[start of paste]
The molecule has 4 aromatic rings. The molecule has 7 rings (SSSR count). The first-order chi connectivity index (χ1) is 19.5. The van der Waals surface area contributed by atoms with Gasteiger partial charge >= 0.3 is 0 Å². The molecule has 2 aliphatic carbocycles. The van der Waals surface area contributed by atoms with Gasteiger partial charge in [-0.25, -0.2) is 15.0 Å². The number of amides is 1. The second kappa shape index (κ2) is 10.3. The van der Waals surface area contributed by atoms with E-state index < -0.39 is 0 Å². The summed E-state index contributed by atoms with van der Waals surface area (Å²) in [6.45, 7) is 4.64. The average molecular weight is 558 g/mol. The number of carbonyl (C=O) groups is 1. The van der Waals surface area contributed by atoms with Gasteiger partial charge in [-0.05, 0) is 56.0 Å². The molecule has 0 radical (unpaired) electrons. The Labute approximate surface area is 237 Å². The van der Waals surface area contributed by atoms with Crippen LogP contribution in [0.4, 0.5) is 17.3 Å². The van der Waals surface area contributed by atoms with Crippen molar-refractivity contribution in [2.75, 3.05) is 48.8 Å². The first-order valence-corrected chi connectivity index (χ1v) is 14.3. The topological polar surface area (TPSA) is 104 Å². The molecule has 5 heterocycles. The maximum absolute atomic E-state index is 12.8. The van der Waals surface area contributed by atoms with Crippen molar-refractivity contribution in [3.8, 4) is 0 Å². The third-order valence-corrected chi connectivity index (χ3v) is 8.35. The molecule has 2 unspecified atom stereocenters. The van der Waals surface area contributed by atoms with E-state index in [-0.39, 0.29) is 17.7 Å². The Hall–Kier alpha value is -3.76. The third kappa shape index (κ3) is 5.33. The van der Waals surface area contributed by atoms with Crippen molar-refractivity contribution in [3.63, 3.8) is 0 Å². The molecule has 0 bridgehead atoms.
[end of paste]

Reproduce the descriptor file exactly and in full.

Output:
The molecule has 4 aromatic rings. The molecule has 7 rings (SSSR count). The first-order chi connectivity index (χ1) is 19.5. The van der Waals surface area contributed by atoms with Gasteiger partial charge >= 0.3 is 0 Å². The molecule has 2 aliphatic carbocycles. The van der Waals surface area contributed by atoms with Gasteiger partial charge in [-0.25, -0.2) is 15.0 Å². The number of amides is 1. The second kappa shape index (κ2) is 10.3. The van der Waals surface area contributed by atoms with E-state index < -0.39 is 0 Å². The summed E-state index contributed by atoms with van der Waals surface area (Å²) in [6.45, 7) is 4.64. The average molecular weight is 558 g/mol. The number of carbonyl (C=O) groups is 1. The van der Waals surface area contributed by atoms with Gasteiger partial charge in [-0.05, 0) is 56.0 Å². The molecule has 0 radical (unpaired) electrons. The Labute approximate surface area is 237 Å². The van der Waals surface area contributed by atoms with Crippen LogP contribution in [0.4, 0.5) is 17.3 Å². The van der Waals surface area contributed by atoms with Crippen molar-refractivity contribution in [2.75, 3.05) is 48.8 Å². The first-order valence-corrected chi connectivity index (χ1v) is 14.3. The topological polar surface area (TPSA) is 104 Å². The molecule has 5 heterocycles. The maximum absolute atomic E-state index is 12.8. The van der Waals surface area contributed by atoms with Crippen molar-refractivity contribution in [3.8, 4) is 0 Å². The third-order valence-corrected chi connectivity index (χ3v) is 8.35. The molecule has 2 unspecified atom stereocenters. The van der Waals surface area contributed by atoms with E-state index in [-0.39, 0.29) is 17.7 Å². The Hall–Kier alpha value is -3.76. The third kappa shape index (κ3) is 5.33. The van der Waals surface area contributed by atoms with Crippen molar-refractivity contribution in [3.63, 3.8) is 0 Å². The molecule has 0 bridgehead atoms.